The World Turned Upside Down is an exhibition of new work by Iaspis 2013/14 residency artist Love Enqvist at the Acme Project Space. For this exhibition Enqvist has harvested radical gardening references using them to create an environment for imaginary gardens. Each of Enqvist’s layered references begins with a historical character, whose solitary obsession with gardens was inspired by a spiritual belief. The exhibition is a labyrinth of imagery and language, and at its centre is an invitation to create an imaginary garden through a hypnotic process. The title, taken from Leon Rosselson’s folk song of the same name, references the 17th century movement the Diggers and introduces the concept that assumed knowledge can be ‘turned upside down’.

The exhibition begins with evocative images: in one found image the wife of farmer and tree-shaper Axel Erlandson stands with an intricate geometric tree. In contrast, Enqvist’s work 'Axel Erlandson' (2014) records (on scarce 16mm film) the trees after Erlandson’s death. The branches have changed over time: straightened and rebelled without the work of the solitary sculptor, however they still retain their otherworldly allure.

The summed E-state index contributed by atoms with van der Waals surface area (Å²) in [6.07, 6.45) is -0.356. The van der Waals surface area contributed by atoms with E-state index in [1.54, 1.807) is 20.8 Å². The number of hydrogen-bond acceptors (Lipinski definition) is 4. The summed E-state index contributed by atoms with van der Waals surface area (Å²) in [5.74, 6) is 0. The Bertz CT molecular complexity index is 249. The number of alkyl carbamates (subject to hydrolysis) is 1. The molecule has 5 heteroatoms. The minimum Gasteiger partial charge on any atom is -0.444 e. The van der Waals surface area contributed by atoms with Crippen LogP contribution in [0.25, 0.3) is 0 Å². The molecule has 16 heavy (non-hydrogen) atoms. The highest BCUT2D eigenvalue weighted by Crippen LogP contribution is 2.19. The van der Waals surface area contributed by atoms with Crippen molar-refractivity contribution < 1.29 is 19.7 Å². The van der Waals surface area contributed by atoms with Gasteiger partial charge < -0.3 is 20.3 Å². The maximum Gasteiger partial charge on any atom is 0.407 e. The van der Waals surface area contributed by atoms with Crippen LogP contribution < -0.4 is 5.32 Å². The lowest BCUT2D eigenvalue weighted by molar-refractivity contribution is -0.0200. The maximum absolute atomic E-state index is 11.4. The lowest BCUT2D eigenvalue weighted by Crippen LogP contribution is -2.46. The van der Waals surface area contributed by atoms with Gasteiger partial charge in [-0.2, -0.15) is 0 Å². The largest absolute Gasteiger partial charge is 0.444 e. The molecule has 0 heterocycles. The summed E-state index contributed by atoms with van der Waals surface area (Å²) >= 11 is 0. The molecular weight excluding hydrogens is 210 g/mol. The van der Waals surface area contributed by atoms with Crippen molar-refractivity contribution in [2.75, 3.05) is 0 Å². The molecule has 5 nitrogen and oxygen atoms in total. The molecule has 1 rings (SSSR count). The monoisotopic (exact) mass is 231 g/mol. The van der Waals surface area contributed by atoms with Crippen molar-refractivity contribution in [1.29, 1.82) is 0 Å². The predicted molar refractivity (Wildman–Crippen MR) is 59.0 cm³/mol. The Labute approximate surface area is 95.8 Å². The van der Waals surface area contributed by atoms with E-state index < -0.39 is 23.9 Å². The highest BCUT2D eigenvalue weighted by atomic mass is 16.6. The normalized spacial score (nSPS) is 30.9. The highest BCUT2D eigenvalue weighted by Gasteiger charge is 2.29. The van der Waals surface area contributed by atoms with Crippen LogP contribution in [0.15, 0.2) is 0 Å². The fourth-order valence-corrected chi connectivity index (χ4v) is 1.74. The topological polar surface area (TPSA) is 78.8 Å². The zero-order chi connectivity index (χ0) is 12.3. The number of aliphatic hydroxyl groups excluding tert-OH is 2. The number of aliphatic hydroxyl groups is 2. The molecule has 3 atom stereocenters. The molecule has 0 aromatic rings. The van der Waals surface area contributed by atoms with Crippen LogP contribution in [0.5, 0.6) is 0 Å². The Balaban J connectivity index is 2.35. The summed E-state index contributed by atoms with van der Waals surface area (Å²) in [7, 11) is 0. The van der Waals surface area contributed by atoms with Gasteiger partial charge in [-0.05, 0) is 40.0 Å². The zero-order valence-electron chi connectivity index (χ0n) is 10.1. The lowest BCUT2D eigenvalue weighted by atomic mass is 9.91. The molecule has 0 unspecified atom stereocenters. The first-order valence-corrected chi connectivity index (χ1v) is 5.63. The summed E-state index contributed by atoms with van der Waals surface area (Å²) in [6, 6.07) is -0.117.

Moving further into the exhibition imagery gives way to sound. In a darkened space, with a raised carpet, a voice carries a string of parallel metaphors. Inspired by the self-induced trances of the San Francisco Diggers and 18th century theologian Emanuel Swedenborg’s ‘correspondence’ through gardens. 'Andramandoni' (2015) uses hypnotic language to discover what cannot be explored in imagery. Each listener finishes the narrative by building an image of his or her own garden.